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NYC weekend picks

Our picks for what to see and do in the city.

Laugh along with 'The Play That Goes Wrong' at New World Stages

After nearly 800 performances on Broadway, the raucous
Photo Credit: Jeremy Daniel

After nearly 800 performances on Broadway, the raucous farce, "The Play That Goes Wrong," (in which everything does in the most hysterical way possible) has transferred to Off-Broadway. ($75 to $95, New World Stages, 340 W. 50th St., ​​​​​​  telecharge.com)

See 'Living With the Dead: The Films of George A. Romero' at BAM (through March 3)

This two-week retrospective of the influential horror director
Photo Credit: New Amsterdam Entertainment

This two-week retrospective of the influential horror director leaves no bone unturned. In addition to Romero's 1968 cult classic "Night of the Living Dead" and other zombie films, the lineup includes his moody vampire drama, "Martin" (1978), his little-seen, "Bruiser" (2000), and, believe it or not, his 1971 romantic comedy "There's Always Vanilla." ($15, Brooklyn Academy of Music, 30 Lafayette Ave.​​​​​​,  bam.org)

Experience the joy of sax with Kamasi Washington (Feb. 23)

The saxophonist who is stretching the boundaries of
Photo Credit: Getty Images for Coachella/Frazer Harrison

The saxophonist who is stretching the boundaries of jazz by adding elements of hip-hop and classical music into his wild, often-improvised shows will bring his band, The Next Step, to the Apollo Theater in Harlem. It's a chance to see what the in-demand collaborator, who has worked with everyone from David Bowie to Kendrick Lamar, is thinking about now. ($48.50 to $58.50, 8 p.m., Apollo Theater, 253 W. 125th St., ticketmaster.com)

Get hip with James Blake (Feb. 24)

The British EDM artist and producer is now
Photo Credit: Getty Images/Kevin Winter

The British EDM artist and producer is now also an in-demand hip-hop collaborator, taking the Grammy stage recently with pal Travis Scott. But his new album "Assume Form" is already in the running for one of the year's best, especially as more people hear the gorgeous electronic ballad "I'll Come Too." ($48.50, 8 p.m, Terminal 5, 610 W. 56th St., ​​​​​​  axs.com)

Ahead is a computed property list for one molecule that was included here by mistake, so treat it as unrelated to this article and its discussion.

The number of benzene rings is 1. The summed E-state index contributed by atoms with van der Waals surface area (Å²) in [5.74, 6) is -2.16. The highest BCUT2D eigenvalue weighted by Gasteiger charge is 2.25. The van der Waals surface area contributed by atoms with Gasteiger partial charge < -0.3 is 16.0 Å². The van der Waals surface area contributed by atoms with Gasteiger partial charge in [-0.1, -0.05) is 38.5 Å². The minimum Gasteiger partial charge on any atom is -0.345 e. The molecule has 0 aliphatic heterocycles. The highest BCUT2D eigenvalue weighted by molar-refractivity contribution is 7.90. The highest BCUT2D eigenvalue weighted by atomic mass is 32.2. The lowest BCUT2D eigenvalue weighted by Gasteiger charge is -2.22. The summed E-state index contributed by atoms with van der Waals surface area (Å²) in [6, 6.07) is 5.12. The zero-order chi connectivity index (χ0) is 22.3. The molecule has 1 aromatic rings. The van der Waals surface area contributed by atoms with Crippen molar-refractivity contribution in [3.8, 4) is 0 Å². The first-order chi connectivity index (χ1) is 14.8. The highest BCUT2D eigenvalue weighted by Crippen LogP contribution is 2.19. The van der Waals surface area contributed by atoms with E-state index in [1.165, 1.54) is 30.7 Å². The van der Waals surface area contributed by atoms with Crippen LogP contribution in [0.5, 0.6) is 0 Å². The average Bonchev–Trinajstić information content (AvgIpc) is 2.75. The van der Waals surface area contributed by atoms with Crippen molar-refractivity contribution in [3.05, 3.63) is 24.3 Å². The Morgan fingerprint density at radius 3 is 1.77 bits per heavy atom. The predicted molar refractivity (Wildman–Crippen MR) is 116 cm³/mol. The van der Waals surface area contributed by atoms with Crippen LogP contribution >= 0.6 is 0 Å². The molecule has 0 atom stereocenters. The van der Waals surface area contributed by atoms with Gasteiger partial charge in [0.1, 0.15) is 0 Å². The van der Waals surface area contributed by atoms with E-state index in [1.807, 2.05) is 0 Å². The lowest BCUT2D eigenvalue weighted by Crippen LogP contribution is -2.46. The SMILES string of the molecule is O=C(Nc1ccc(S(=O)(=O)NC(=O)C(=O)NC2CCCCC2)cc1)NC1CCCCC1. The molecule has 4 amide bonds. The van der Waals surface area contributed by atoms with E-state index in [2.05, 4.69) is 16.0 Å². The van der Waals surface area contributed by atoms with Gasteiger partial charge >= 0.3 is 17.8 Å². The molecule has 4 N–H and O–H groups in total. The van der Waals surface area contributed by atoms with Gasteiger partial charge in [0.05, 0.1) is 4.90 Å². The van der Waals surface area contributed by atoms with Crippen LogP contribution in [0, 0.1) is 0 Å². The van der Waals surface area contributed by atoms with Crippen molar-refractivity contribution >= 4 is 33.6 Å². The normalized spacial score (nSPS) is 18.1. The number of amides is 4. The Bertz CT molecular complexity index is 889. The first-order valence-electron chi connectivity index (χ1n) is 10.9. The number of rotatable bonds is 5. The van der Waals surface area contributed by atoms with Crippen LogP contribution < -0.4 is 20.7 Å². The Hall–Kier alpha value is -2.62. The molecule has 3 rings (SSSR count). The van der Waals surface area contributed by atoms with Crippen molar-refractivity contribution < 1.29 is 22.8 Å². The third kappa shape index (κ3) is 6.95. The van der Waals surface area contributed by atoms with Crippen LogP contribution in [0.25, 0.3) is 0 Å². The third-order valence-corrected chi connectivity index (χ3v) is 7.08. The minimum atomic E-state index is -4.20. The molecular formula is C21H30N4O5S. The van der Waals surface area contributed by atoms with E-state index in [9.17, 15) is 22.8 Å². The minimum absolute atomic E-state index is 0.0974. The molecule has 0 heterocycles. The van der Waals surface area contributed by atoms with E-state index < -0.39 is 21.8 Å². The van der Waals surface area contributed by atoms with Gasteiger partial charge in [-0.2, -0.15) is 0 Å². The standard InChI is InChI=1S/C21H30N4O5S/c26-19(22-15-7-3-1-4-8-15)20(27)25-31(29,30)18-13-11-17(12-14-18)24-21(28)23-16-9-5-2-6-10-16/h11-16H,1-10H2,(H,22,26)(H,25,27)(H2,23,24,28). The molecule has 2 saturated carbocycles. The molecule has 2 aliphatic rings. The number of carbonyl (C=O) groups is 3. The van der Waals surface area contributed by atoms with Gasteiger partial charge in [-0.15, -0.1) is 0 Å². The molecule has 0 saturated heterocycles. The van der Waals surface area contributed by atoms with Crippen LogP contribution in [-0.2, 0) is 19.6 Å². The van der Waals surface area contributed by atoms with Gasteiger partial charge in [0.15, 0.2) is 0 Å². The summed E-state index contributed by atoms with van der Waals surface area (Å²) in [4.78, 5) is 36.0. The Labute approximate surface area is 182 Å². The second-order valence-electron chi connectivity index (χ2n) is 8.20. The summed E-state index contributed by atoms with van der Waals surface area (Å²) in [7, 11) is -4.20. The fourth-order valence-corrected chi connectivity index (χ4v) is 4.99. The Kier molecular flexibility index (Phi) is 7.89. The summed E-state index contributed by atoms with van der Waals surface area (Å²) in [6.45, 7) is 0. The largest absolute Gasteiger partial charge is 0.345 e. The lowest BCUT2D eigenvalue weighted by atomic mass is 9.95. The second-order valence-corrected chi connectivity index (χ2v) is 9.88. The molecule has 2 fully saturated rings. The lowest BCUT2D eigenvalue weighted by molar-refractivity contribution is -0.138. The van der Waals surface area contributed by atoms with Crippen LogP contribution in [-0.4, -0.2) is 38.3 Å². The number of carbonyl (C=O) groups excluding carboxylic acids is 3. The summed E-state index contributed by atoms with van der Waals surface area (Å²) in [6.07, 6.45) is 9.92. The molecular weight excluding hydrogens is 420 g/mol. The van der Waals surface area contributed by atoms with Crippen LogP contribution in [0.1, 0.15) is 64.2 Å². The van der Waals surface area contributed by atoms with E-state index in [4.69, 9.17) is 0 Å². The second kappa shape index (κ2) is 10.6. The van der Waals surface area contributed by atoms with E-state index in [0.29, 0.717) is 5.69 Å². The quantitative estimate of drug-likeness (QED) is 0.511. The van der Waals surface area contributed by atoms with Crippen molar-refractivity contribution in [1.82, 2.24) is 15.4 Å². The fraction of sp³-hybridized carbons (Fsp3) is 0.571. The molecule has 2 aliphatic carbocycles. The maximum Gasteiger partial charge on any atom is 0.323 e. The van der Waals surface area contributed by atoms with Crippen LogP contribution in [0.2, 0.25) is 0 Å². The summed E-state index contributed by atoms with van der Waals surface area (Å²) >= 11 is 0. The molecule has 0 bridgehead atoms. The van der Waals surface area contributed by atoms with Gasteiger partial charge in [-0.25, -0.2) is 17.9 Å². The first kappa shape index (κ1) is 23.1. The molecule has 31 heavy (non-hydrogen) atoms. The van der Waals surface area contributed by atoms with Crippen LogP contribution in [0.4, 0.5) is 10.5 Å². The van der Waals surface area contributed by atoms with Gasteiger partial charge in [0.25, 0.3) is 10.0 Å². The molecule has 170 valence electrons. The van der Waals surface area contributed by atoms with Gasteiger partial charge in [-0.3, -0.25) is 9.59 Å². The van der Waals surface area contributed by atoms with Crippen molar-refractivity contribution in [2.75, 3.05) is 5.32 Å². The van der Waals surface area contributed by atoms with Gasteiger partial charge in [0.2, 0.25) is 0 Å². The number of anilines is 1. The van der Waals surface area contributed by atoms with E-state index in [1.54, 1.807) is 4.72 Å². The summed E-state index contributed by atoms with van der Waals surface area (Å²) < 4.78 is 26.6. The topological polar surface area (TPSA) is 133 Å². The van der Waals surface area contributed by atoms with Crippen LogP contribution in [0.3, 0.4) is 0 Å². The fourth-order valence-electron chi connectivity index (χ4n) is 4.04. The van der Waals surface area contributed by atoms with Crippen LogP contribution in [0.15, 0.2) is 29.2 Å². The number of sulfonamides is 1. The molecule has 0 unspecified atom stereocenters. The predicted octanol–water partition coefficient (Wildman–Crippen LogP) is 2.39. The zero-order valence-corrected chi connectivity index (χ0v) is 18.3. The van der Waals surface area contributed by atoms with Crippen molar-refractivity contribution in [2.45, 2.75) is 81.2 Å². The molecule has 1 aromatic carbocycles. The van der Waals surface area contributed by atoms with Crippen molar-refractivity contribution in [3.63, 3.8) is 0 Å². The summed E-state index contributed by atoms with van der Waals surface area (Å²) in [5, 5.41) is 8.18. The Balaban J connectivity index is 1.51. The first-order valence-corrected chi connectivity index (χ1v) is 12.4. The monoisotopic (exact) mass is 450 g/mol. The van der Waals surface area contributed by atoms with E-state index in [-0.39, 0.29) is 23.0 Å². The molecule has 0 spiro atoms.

Feast your eyes on the art and personal style of Frida Kahlo (through May 12)

The iconic Frida Kahlo's style is a shining
Photo Credit: Brooklyn Museum / Nickolas Muray

The iconic Frida Kahlo's style is a shining example of how heritage, ethnicity, opinion and personal struggle can combine to create unforgettable art. "Frida Kahlo: Appearances Can Be Deceiving" at the Brooklyn Museum is being billed as the largest U.S. exhibition in a decade that's focused on her career. It expands beyond her creations to feature some of her personal items that reveal how the artist also worked on creating a unique look intended to broadcast her mindset. Photo: "Frida on Bench," 1939. (11 a.m. to 6:45 p.m. Friday to Wednesday and 11 a.m. to 9:45 p.m. Thursday, through May 12; 200 Eastern Pkwy., Prospect Heights,  brooklynmuseum.org)

Watch and listen at 'Ambient Church' (Feb. 23)

"Ambient Church," an experimental art series that places
Photo Credit: Julia Drummond

"Ambient Church," an experimental art series that places artists and performers in unique architectural settings to create an ethereal experience, makes Manhattan its latest stop. This event will feature the music of ambient composer William Basinski in the city's historic St. George's Episcopal Church, backed by projections by designer Eric Epstein. ($40, 7 p.m., 209 E. 16th St.,  ambient.church)

Celebrate Joan Miró's 'Birth of the World' (through June 15)

Sculptor and painter Joan Miró is best known
Photo Credit: MoMA